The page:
Regardless of title or official authority, we all have areas of high status. We can obtain status, or provide others with status, without a formal title or designation. Identifying our strengths and continuing to develop our own areas of expertise and achievement allows us to acknowledge the status of others without any detriment to ourselves.  

Use status to stimulate positive emotions in yourself and the other person by acknowledging each and extending respect. When we treat others with the appropriate respect, it often makes them respect you in return.  

For example: You have concerns regarding office morale and engagement. Your supervisor outranks you in terms of decision-making authority and managerial experience; however, you outrank your supervisor in terms of understanding day to day operations or particular tasks that are necessary for the success of the department. You might approach a related conversation with, “I have a lot of experience with X, Y, and Z. You have a tremendous amount of management experience. Is there any way I can brainstorm with you some possible ways to improve office morale and motivate junior employees?”

Finally, the fifth core concern is having a fulfilling role. This is a “label” and corresponding set of activities expected in any given situation. Our need for a fulfilling role is met when the role and its activities are personally fulfilling or meaningful. Sometimes we need to get creative and invent fulfilling roles when they are not otherwise provided. Three important qualities of a fulfilling role are: a clear purpose, personally meaningful, incorporates skills, interests, values, and beliefs into a task. Not all roles are permanent. Adopting temporary roles are helpful in fostering collaborations and providing a sense of well-being.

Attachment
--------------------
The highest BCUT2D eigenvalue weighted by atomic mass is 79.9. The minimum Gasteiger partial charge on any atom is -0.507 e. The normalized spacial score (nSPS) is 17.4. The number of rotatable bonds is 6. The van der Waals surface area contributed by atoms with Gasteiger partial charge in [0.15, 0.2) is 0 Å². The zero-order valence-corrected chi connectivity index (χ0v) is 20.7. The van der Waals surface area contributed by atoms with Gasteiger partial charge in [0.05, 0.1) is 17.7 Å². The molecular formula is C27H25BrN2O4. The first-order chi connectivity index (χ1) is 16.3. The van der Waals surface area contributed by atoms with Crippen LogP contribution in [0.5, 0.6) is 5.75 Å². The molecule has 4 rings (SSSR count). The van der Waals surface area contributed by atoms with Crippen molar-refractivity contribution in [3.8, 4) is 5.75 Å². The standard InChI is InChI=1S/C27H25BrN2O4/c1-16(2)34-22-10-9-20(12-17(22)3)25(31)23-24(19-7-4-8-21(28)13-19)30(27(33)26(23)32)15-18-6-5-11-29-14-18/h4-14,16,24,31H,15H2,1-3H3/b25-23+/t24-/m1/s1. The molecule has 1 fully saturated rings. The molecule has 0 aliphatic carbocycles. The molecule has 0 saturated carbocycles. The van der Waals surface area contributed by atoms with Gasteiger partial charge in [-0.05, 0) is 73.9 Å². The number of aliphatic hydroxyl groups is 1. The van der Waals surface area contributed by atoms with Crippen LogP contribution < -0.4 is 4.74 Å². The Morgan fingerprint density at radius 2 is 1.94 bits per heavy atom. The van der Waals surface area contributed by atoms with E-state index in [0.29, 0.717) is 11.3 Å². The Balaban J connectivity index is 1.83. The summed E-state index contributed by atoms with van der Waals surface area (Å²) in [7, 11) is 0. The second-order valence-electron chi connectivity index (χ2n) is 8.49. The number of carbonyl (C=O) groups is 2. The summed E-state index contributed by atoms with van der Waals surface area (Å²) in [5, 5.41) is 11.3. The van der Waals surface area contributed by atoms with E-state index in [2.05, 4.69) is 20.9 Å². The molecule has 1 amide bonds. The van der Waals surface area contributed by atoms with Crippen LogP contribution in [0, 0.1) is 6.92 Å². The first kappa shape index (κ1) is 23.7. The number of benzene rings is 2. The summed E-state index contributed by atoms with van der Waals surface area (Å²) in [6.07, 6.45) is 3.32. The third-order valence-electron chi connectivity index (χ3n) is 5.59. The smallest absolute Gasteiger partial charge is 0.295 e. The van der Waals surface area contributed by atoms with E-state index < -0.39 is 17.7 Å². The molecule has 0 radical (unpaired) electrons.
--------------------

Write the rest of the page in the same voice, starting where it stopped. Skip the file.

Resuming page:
“The difference between having a core concern ignored or met can be as important as having your nose underwater or above it.” ~Roger Fisher and Daniel Shapiro. When any of our core concerns are not met, we may feel as if we are drowning, alone, ignored and unable to breathe. Your emotions respond and you are prone to adversarial behavior. 

On the other hand, when these core concerns are met, it is as if you are swimming with your head above water. You can breathe easily, look around, and are free to decide what to do and where to go. You experience positive emotions and are more prone to cooperate, think creatively and be trustworthy. This is true for others as well. The ability to address these concerns brings power.

Key takeaways:

  1. Take initiative. Don’t wait and react. Address issues before emotions escalate. 
  2. Address the core concern
    *Appreciate others by understanding their point of view, finding merit in what they think, feel or do, and communicate your understanding.
    *Build affiliation by building structural connections as colleagues and personal connections as confidantes,
    *Recognize that everyone wants autonomy and offer freedom to affect or make decisions,
    *Acknowledge everyone’s areas of particular status and
    *Create roles that are fulfilling and foster working together.

You may watch CU Boulder Ombuds Office’s Lunch and Learn “Embrace the Emotion: Five Core Concerns of Negotiation” here

Watch Daniel Shapiro, PhD, a world renowed expert on negotiation and conflict resolution and co-author of Beyond Reason: Using Emotions as You Negotiate discuss the five core concerns here

By: Liz Hill, Associate Director, University of Colorado Boulder Ombuds Office